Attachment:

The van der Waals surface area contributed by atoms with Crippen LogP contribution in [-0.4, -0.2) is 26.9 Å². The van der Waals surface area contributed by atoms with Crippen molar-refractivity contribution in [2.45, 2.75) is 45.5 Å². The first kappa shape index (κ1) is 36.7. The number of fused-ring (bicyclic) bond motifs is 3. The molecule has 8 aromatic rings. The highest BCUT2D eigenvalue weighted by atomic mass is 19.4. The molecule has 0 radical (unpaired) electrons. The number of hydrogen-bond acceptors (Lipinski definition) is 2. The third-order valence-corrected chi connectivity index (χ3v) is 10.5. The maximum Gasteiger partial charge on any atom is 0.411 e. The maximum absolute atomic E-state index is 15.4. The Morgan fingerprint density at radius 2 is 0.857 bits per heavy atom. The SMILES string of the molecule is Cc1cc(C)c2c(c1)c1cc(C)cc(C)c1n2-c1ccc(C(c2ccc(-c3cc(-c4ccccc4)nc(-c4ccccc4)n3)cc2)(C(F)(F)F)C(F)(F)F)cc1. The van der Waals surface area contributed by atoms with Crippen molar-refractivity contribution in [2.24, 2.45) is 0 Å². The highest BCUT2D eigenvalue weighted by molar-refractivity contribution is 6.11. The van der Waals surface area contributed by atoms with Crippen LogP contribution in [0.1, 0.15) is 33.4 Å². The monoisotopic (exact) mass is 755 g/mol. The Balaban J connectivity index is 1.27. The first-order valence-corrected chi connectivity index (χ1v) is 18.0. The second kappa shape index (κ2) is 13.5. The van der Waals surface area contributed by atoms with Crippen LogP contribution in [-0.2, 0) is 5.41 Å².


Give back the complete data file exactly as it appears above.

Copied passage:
The van der Waals surface area contributed by atoms with Crippen LogP contribution in [-0.4, -0.2) is 26.9 Å². The van der Waals surface area contributed by atoms with Crippen molar-refractivity contribution in [2.45, 2.75) is 45.5 Å². The first kappa shape index (κ1) is 36.7. The number of fused-ring (bicyclic) bond motifs is 3. The molecule has 8 aromatic rings. The highest BCUT2D eigenvalue weighted by atomic mass is 19.4. The molecule has 0 radical (unpaired) electrons. The number of hydrogen-bond acceptors (Lipinski definition) is 2. The third-order valence-corrected chi connectivity index (χ3v) is 10.5. The maximum Gasteiger partial charge on any atom is 0.411 e. The maximum absolute atomic E-state index is 15.4. The Morgan fingerprint density at radius 2 is 0.857 bits per heavy atom. The SMILES string of the molecule is Cc1cc(C)c2c(c1)c1cc(C)cc(C)c1n2-c1ccc(C(c2ccc(-c3cc(-c4ccccc4)nc(-c4ccccc4)n3)cc2)(C(F)(F)F)C(F)(F)F)cc1. The van der Waals surface area contributed by atoms with Crippen molar-refractivity contribution in [2.24, 2.45) is 0 Å². The highest BCUT2D eigenvalue weighted by molar-refractivity contribution is 6.11. The van der Waals surface area contributed by atoms with Crippen LogP contribution in [0.1, 0.15) is 33.4 Å². The monoisotopic (exact) mass is 755 g/mol. The Balaban J connectivity index is 1.27. The first-order valence-corrected chi connectivity index (χ1v) is 18.0. The second kappa shape index (κ2) is 13.5. The van der Waals surface area contributed by atoms with Crippen LogP contribution in [-0.2, 0) is 5.41 Å².